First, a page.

How does one set our heart? There are times we need to reset our hearts from being wounded, that’s for sure.
This Psalm is speaking of setting our hearts on a pilgrimage, a journey. The Israelites would take a journey and go up to Jerusalem to celebrate certain feasts. As they went, “Blessed are those whose strength is in you, who have set their hearts on pilgrimage.” (Psalm 84: 5)
How did they journey? By foot and with an expectant heart. Here’s how they went, “As they pass through the Valley of Baca (weeping) they make it a place of springs.” (Psalm 84: 6)
- With joyful expectations within these pilgrims, they transform their places of difficulty into places of refreshment.
What difficult situation can we make into a time of refreshment? Rain and water bring refreshment, growth and quenches our thirst. It does wonderful things to the land too.
“The autumn rains also cover it with pools. They go from strength to strength till each appears before God in Zion.” (Psalm 84: 6-7)
The refreshment of our Living Water, Jesus, brings strength, as they enter His temple, the dwelling place.
- The place of worship strengthens us.
- The enemy loves to keep us from this place.
“How lovely is your dwelling place, O Lord Almighty. (Psalm 84: 1)
No matter what, “The Lord God is a sun and shield. The Lord bestows favor and honor; no good things does He withhold from those whose walk is blameless. (Psalm 84: 11)
Did we hear that? When our walk is blameless, God does not withhold from us? He bestows favor and honor. When I looked up the meaning of bestow it says, a much fancier and honorable way of presenting a gift to someone. If God is honorably presenting us with favor and honor, how could He withhold? He just keeps blessing, lavishing, and pouring out to us. If we see God, not in this glorious way, then we are not seeing His true character.
Remember what Joseph went through? He was falsely accused, abandoned by his brothers, sold into slavery yet still declared, “You intended to harm me, but God intended it all for good. He brought me to this position so I could save the lives of many people.” (Genesis 50: 20)
He certainly did just that. He became the Prime Minister supplying food during a famine, and God brought his family back to him to receive God’s goodness through his hands, through his heart. God had reset his wounded heart, even through the pain.
- Expect God to turn things around in your life.
- Trust Him in your journey, even when the road seems long.
(Shared from Psalm 84, Modified)
Jesus Had A Painful Journey
As He is standing before a high priest, He is asked about His teaching. He tells those questioning him, “I said nothing in secret. Why question me? Surely they know what I said.” (John 18: 26-27)
The officials didn’t like his answer, so they struck Jesus in His face. Jesus asked, “Why do you strike me, if I spoke truth?” (John 18: 23)
He is then sent to Caiaphas, the High Priest to give an answer.
- They didn’t know they were speaking to the one who is the answer, who is Truth.
The scene changes and here’s old Simon Peter, standing by the fire keeping warm, when he is asked once again, “You are not one of his disciples, are you? (John 18: 25)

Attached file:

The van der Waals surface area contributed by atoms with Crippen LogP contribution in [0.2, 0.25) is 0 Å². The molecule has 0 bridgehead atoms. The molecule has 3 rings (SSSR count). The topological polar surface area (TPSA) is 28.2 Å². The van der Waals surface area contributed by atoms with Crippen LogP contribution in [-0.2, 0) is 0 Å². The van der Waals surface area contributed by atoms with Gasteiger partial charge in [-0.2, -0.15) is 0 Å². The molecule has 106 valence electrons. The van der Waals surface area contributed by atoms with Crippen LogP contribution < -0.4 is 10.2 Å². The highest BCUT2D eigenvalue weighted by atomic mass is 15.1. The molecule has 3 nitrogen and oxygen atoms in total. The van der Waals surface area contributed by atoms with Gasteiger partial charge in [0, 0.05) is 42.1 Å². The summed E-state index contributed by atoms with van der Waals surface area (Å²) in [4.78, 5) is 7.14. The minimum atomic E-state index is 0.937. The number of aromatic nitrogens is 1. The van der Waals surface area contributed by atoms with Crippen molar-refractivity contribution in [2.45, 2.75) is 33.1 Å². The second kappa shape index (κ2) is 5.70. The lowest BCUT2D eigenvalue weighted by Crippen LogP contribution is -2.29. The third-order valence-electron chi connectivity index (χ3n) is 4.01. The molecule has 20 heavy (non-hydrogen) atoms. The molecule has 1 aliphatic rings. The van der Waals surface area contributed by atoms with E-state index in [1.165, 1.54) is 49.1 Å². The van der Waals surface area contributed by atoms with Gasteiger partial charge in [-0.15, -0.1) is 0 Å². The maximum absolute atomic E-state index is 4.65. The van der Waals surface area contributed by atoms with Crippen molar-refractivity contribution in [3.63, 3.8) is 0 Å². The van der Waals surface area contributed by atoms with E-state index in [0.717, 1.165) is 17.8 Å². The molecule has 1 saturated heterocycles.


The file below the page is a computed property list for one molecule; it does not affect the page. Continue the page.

- When someone asks a question with a question, they probably already know the answer.
Simon Peter answered with his second denial saying, “I Am not!” (John 18: 25)
- The I am not, denied the I AM, again.
- Telling the truth was just one word away for Peter.
- If he had taken the not out of his statement it would have changed to truth.
- Choices come with either a simple yes or no, at any given moment.
A man in the crowd speaks up, addressing Simon Peter, saying, “Didn’t I see you with Him in the olive grove? Again, Peter denied it and at that moment a rooster began to crow.” (John 18: 25-27)
- It’s always good to think before we give an answer.
Suddenly, Jesus’ words flashed through Peter’s mind: “Before the rooster crows twice, you will deny three times that you even know me.” And he broke down and wept. (Mark 14: 72)
Jesus knew everything He would go through in His life. He saw prophetically, the very moment, and heard the rooster crow, as Peter denied Him. He knew which disciple would betray Him and which would faithfully serve Him.
He sees into our lives and knows what will make us turn away, what will catapult us, and what torment we may endure; but He still calls us to that place of dwelling with Him, of serving Him, of knowing Him!
- His heart was wounded, and our heart is healed.
- Everything we endure in this life, He has been afflicted with.
When He went to the cross, He took our broken hearts and then made them whole. Only an unconditionally loving God can do that. His heart was pierced so that our hearts could be changed.
(Shared from John 18: 19-38, Modified)
Other Kings to Rule And Reign
Jotham, age twenty-five, becomes the king of Judah for sixteen years. He followed the ways of the Lord, yet, “He did not enter the temple of the Lord.”
How can one follow the Lord and not worship Him? It happens all the time!
After Jotham’s death, Ahaz becomes king at age twenty. He was not a man after God’s own heart. He served and worshiped the idols of Baal.
As I read through the Old Testament, I see clearly the importance of serving God with an undivided heart. Our hearts are to be set apart for Him, and Him alone. It appears that the original covenant included having hearts circumcised, hearts following hard after the Lord. That covenant today is still the same, “You must love the LORD your God with all your heart, all your soul, all your strength, and all your mind. And, ‘Love your neighbor as yourself.”
(Shared from 2 Chronicles 27-28, Modified)
UNBROKEN LOVE SERIES
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